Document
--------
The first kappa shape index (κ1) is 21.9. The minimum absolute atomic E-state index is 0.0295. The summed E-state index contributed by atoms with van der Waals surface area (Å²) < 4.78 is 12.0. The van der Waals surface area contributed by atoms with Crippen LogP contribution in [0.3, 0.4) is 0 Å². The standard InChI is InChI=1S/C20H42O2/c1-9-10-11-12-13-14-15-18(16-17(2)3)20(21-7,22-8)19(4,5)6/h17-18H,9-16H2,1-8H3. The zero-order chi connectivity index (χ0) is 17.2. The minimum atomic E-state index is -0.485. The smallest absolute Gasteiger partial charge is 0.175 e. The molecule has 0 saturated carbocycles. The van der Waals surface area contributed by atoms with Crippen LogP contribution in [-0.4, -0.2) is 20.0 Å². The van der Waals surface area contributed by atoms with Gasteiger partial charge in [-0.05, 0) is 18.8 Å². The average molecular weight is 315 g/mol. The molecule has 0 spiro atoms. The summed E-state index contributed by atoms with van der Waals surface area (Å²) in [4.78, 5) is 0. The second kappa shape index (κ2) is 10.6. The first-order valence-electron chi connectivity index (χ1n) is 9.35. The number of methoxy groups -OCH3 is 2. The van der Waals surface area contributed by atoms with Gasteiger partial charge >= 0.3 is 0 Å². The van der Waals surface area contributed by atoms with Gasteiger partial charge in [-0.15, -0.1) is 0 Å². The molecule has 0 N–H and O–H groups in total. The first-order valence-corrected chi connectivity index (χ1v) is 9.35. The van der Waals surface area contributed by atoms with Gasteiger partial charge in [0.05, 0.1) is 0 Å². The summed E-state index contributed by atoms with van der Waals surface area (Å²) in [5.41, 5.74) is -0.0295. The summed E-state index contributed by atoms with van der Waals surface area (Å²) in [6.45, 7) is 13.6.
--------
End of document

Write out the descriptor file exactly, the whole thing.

The first kappa shape index (κ1) is 21.9. The minimum absolute atomic E-state index is 0.0295. The summed E-state index contributed by atoms with van der Waals surface area (Å²) < 4.78 is 12.0. The van der Waals surface area contributed by atoms with Crippen LogP contribution in [0.3, 0.4) is 0 Å². The standard InChI is InChI=1S/C20H42O2/c1-9-10-11-12-13-14-15-18(16-17(2)3)20(21-7,22-8)19(4,5)6/h17-18H,9-16H2,1-8H3. The zero-order chi connectivity index (χ0) is 17.2. The minimum atomic E-state index is -0.485. The smallest absolute Gasteiger partial charge is 0.175 e. The molecule has 0 saturated carbocycles. The van der Waals surface area contributed by atoms with Crippen LogP contribution in [-0.4, -0.2) is 20.0 Å². The van der Waals surface area contributed by atoms with Gasteiger partial charge in [-0.05, 0) is 18.8 Å². The average molecular weight is 315 g/mol. The molecule has 0 spiro atoms. The summed E-state index contributed by atoms with van der Waals surface area (Å²) in [4.78, 5) is 0. The second kappa shape index (κ2) is 10.6. The first-order valence-electron chi connectivity index (χ1n) is 9.35. The number of methoxy groups -OCH3 is 2. The van der Waals surface area contributed by atoms with Gasteiger partial charge >= 0.3 is 0 Å². The van der Waals surface area contributed by atoms with Gasteiger partial charge in [-0.15, -0.1) is 0 Å². The molecule has 0 N–H and O–H groups in total. The first-order valence-corrected chi connectivity index (χ1v) is 9.35. The van der Waals surface area contributed by atoms with Gasteiger partial charge in [0.05, 0.1) is 0 Å². The summed E-state index contributed by atoms with van der Waals surface area (Å²) in [5.41, 5.74) is -0.0295. The summed E-state index contributed by atoms with van der Waals surface area (Å²) in [6.45, 7) is 13.6.